The slide in Australian home prices is set to continue: AMP's Shane Oliver

The slide in Australian home prices is set to continue: AMP's Shane Oliver
The slide in Australian home prices is set to continue: AMP's Shane Oliver

EXPERT OBSERVATION 

Australian capital city dwelling prices fell for the seventh month in a row in May, with a fall of -0.2% which left prices down -1.1% from a year ago.

Sydney dwelling prices fell another 0.2% and have now fallen 4.5% from their August 2017 high, Melbourne prices fell another 0.5% and are down 1.6% from their November high.

 

Late last year Oliver predicted prices would drop between five and 10 percent.

Perth (-0.1%), Darwin (-0.2%) and Canberra (-0.1%) fell but Brisbane and Adelaide saw modest gains and Hobart remains very strong with prices up 0.8% in May or 12.7% year on year.

 

Source: CoreLogic, AMP Capital 

APRA’s earlier tightening in lending standards for investors and interest only borrowers is clearly continuing to impact and along with poor affordability, rising supply, falling price growth expectations and the end of FOMO (fear of missing out) are pushing prices down in cities which have seen strong gains over the last few years, ie Sydney and Melbourne.

The latest round of tightening bank lending standards around borrower’s income and expenses is adding to this particularly in the very high home price to income cities of Sydney and Melbourne.

We expect prices in Sydney and Melbourne to fall another 4% or so this year, another 5% next year and to still be falling in 2020.

 

Source: CoreLogic, AMP Capital

However, having not had the same boom over the last five or six years other capital cities are likely to perform better. Perth and Darwin look to be at or close to bottoming, Adelaide, Brisbane and Canberra are likely to see moderate growth and the boom in Hobart is likely to continue for a while yet.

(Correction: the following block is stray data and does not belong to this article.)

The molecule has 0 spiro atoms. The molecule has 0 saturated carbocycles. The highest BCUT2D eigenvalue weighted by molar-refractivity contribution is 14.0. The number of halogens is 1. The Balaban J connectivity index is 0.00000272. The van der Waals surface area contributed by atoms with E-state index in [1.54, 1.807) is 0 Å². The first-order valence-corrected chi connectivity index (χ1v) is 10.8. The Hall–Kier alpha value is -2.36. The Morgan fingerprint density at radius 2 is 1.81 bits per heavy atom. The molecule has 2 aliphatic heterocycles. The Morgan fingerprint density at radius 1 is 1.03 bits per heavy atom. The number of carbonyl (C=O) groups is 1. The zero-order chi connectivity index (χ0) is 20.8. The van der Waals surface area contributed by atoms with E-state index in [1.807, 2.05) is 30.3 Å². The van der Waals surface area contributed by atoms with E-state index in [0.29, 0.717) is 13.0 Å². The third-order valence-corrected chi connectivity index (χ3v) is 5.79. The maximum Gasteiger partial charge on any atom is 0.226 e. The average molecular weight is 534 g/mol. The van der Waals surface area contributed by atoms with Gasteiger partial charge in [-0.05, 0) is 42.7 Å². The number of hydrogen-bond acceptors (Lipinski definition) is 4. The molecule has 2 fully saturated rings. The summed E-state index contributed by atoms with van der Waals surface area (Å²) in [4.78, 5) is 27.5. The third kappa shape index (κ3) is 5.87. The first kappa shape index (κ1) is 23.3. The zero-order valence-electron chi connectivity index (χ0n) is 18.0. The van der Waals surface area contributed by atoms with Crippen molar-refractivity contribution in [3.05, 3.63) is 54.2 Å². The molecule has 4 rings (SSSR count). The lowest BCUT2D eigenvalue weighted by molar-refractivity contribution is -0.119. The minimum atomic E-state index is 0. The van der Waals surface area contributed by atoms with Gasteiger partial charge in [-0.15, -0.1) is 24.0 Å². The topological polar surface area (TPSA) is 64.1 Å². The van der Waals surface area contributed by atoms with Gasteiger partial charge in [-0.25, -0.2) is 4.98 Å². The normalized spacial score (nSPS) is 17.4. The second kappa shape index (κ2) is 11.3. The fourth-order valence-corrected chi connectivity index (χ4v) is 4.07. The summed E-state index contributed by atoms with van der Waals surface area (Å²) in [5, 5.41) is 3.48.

Similarly home prices in regional centres (+0.2%mom/+2.2%yoy) are likely to hold up better with continuing modest growth as generally speaking they haven’t had the same boom as Sydney and Melbourne and so offer much better value and much higher rental yields. The average gross rental yield for regional areas is 4.9% compared to just 3.4% in the capital cities.

Capital city unit prices have been holding up better than home prices but may be starting to come under more pressure – they fell by 0.3% in May – as more supply comes on. The residential crane count may have peaked in Sydney and Melbourne but its still high meaning that there is still a huge amount of units to hit these two markets.

Source:  Rider Levett Bucknall Crane Index, AMP Capital 

Overall, Sydney and Melbourne are likely to see a top to bottom fall of around 15% spread out to 2020, but for national average prices the top to bottom fall is likely to be around 5%. A crash landing is unlikely in the absence of much higher interest rates or unemployment.

Implications for interest rates

The continuing weakness in home prices in Sydney and Melbourne will depress consumer spending as the wealth effect goes in reverse. It’s consistent with our view that the RBA will leave rates on hold out to 2020. Home price weakness is at levels where the RBA started cutting rates in 2008 and 2011, so while it’s not our base case we can’t rule out the next move in rates being a cut rather than a hike.

SHANE OLIVER is head of investment strategy and economics and chief economist at AMP Capital and is responsible for AMP Capital's diversified investment funds.

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